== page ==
Monday, 23 September 2019

Station plaque to honour community campaigner

Station plaque to honour community campaigner

A PLAQUE was unveiled at Goring station to honour a campaigner who helped deliver three passenger lifts on the platforms.

About 50 villagers attended the last week’s ceremony to recognise Norman Radley’s achievements

They were joined by Toby Elliott of Network Rail and Jane Jones of Great Western Railway, parish council chairman Kevin Bulmer, John Boler, of the Goring mobility issues group, and Paul Bradstock, who chairs the Goring Gap News Association.

Mr Radley, who is 98 and lives in a care home, was unable to attend due to his frailty. He was represented by his son Geoff, 65, from Lincolnshire, and his wife Donna.

Councillor Bulmer unveiled the plaque above platform 4, which reads: “Goring & Streatley celebrating 50 years of service to the community by Norman Radley. His ambition to have passenger lifts at this station was realised in 2016.”

The lifts were installed by Network Rail during work on a new
£3.5 million footbridge at the station following a campaign by the mobility issues group.

When the company announced the bridge project in 2012, it said it would not install lifts due to the cost.

Mr Radley, who was on the committee of the mobility issues group, came up with the idea of a petition, which was signed by more than 1,000 people and was presented to Parliament by Henley MP John Howell.

Mr Boler said: “Norman gets the credit for recognising the opportunity to help disabled people and people who are losing mobility because of age. He really was the catalyst — he thought of the idea to lobby for having lifts installed.”

He said he was delighted at the plaque, adding: “It gives the recognition in the right place. I hope people will get used to calling it the ‘Radley Bridge’.”

The printed programme for the ceremony listed Mr Radley’s work for the community over five decades.

Cllr Bulmer said: “There are no other people who can boast of such an impressive list of achievements over that timescale.”

Mr Bradstock said Mr Radley’s contribution had been “incredible”.

Mr Radley Jnr told the guests: “It’s a great honour and pleasure to be here today to represent my father Norman Radley. Sadly, he cannot be with us in person. He is now nearly 99 and is very frail.

“He has been a resident of the Old Vicarage nursing home in Moulsford for the past three years, where he is being well cared for, and I am pleased to see that the staff of the home are represented here today. Throughout this time, neighbours and friends have continued to visit my father. Thank you very much for your continued support. It means a lot to him.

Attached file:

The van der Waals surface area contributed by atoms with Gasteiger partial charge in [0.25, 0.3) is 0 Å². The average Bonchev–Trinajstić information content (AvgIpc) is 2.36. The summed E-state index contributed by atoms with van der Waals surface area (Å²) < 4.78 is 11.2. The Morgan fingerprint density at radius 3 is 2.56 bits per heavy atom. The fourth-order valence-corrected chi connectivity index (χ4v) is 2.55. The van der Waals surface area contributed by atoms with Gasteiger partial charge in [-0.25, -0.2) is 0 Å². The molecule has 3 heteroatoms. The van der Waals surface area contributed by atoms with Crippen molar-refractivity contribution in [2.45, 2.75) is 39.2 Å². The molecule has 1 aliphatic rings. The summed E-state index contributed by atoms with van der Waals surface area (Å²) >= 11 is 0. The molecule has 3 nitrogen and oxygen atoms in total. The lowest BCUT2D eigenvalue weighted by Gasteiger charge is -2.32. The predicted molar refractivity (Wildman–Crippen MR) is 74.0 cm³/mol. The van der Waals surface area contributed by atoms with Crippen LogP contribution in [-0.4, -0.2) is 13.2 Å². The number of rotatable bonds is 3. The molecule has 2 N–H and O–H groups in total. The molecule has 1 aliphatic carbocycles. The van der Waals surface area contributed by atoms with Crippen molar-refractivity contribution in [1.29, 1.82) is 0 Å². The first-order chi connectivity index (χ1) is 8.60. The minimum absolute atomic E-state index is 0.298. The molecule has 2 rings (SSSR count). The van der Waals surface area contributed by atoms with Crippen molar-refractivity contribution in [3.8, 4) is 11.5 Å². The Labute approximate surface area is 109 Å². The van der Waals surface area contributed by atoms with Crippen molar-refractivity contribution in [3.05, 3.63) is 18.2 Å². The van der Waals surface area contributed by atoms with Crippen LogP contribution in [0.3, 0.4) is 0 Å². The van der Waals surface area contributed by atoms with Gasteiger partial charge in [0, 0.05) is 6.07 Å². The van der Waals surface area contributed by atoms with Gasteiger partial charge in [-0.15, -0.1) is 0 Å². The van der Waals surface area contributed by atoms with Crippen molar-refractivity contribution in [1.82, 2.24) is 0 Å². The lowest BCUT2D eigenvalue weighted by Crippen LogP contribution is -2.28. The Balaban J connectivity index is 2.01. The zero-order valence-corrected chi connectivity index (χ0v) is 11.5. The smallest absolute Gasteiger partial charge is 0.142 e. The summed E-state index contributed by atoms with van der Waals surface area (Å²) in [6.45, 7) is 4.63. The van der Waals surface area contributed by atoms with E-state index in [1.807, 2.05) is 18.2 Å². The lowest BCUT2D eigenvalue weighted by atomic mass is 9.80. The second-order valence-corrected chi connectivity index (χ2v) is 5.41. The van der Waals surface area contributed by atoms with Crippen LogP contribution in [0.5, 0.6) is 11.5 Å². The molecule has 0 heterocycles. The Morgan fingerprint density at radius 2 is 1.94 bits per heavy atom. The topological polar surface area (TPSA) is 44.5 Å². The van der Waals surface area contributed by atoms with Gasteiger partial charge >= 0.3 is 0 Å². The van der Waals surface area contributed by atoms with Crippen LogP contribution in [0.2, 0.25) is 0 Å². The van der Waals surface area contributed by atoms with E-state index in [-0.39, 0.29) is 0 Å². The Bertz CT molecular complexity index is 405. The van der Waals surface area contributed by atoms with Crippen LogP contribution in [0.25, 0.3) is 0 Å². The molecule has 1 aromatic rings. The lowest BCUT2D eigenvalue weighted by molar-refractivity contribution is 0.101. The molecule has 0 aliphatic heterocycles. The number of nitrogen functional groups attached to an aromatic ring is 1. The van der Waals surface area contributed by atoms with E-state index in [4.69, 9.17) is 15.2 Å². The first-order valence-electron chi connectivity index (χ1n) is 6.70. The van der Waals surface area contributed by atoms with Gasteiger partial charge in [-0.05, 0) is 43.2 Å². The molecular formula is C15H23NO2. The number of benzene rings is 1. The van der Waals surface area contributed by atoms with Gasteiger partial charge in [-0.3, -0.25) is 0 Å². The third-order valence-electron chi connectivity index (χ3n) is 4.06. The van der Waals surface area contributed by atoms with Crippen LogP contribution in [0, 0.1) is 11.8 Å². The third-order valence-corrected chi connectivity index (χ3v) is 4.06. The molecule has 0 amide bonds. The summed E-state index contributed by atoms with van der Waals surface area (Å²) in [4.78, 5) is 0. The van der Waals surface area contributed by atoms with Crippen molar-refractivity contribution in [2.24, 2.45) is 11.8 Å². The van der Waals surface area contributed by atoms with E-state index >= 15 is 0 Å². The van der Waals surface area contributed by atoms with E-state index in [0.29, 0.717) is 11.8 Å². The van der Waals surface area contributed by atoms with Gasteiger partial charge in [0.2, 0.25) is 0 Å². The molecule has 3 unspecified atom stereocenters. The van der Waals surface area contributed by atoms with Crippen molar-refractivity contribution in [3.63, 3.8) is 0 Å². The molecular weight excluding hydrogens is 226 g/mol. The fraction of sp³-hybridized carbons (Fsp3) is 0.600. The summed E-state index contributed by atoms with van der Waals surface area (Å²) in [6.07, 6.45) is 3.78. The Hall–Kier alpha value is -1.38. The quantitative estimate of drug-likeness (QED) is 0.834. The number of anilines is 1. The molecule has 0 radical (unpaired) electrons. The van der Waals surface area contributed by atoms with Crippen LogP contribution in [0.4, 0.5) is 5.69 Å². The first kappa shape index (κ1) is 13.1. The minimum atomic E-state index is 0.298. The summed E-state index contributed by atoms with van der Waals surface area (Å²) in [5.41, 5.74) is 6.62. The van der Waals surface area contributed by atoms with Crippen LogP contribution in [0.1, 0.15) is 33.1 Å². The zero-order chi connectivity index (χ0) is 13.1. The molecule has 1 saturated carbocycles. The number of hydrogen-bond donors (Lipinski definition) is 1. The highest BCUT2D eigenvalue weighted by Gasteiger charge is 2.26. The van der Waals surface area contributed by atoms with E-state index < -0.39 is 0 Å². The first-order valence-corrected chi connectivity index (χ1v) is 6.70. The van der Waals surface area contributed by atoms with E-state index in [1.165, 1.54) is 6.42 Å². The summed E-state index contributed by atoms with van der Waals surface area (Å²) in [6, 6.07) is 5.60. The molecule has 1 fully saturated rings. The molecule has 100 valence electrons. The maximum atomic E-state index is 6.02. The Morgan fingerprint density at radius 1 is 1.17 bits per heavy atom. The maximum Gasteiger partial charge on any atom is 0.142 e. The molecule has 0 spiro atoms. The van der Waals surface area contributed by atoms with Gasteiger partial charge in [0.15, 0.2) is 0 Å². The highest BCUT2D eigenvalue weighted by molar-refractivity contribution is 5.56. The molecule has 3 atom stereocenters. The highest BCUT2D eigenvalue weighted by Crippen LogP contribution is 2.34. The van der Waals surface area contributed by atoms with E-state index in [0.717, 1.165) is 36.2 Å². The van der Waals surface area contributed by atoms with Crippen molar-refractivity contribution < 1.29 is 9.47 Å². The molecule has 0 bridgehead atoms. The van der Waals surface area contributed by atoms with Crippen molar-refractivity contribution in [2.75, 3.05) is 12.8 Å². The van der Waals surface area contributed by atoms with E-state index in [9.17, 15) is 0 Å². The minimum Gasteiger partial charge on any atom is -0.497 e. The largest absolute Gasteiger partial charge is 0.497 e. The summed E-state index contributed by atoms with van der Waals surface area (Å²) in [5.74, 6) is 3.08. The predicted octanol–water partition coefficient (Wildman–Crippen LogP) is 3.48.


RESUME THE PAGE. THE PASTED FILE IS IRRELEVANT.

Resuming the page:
“This plaque commemorates the wide range of contributions my father made to the community.”

Mr Radley moved to Goring in 1957 and quickly got involved in a range of activities. 

His son, who was three at the time, said: “As a child, I fondly remember days spent helping him mix and spread concrete for the sailing club boat park — rather more fun than actually sailing I thought — and exploring under the Morrell Room stage while he was helping to build or take down sets for the Goring Gap Players.

“It was, however, after I left home that the breadth and depth of his involvement with the life of this village really got going.

“Once he retired from the civil service, after years of commuting from this station, I think it is no exaggeration to say that he embarked on a second career, one of community service. Whenever I phoned home, my father always seemed to be busy with at least one village-related activity but there are items on that list that came as news to me and the rest of the family, so many thanks to Colin Ratcliff, John Farrow, Trevor Coombs, Alan Strong, Alan Jones and Jean Betteridge for providing this information. 

“We will keep it as a valuable record of his achievements.

“Norman was blessed with good health until well into his nineties and continued to be actively involved in the life of the village for as long as he could.

“The mobility issues group was one of the organisations that he became involved with as he got older and I know he was a strong supporter of its work. 

“As well as serving on the committee, he gained practical experience of mobility issues from the obstacles he experienced piloting his mobility scooter around the village. 

“On behalf of my father, and the rest of my family, I would like to thank the mobility user group, and particularly John Boler, Dr Rhys Hamilton and Brooke Ward, for all the hard work they did to turn my father’s suggestion of incorporating lifts into the new bridge into reality.

“I know they are greatly appreciated by many station users. I hope the bridge and the lifts provide good service for many, many years to come. ”

He also thanked Mr Howell for his “valuable support” for the lifts campaign, Network Rail and Great Western Railway and the mobility user group’s committee for coming up with the idea of the plaque.

Mr Radley added: “My father has been very deeply touched by the honour you have all shown him.”

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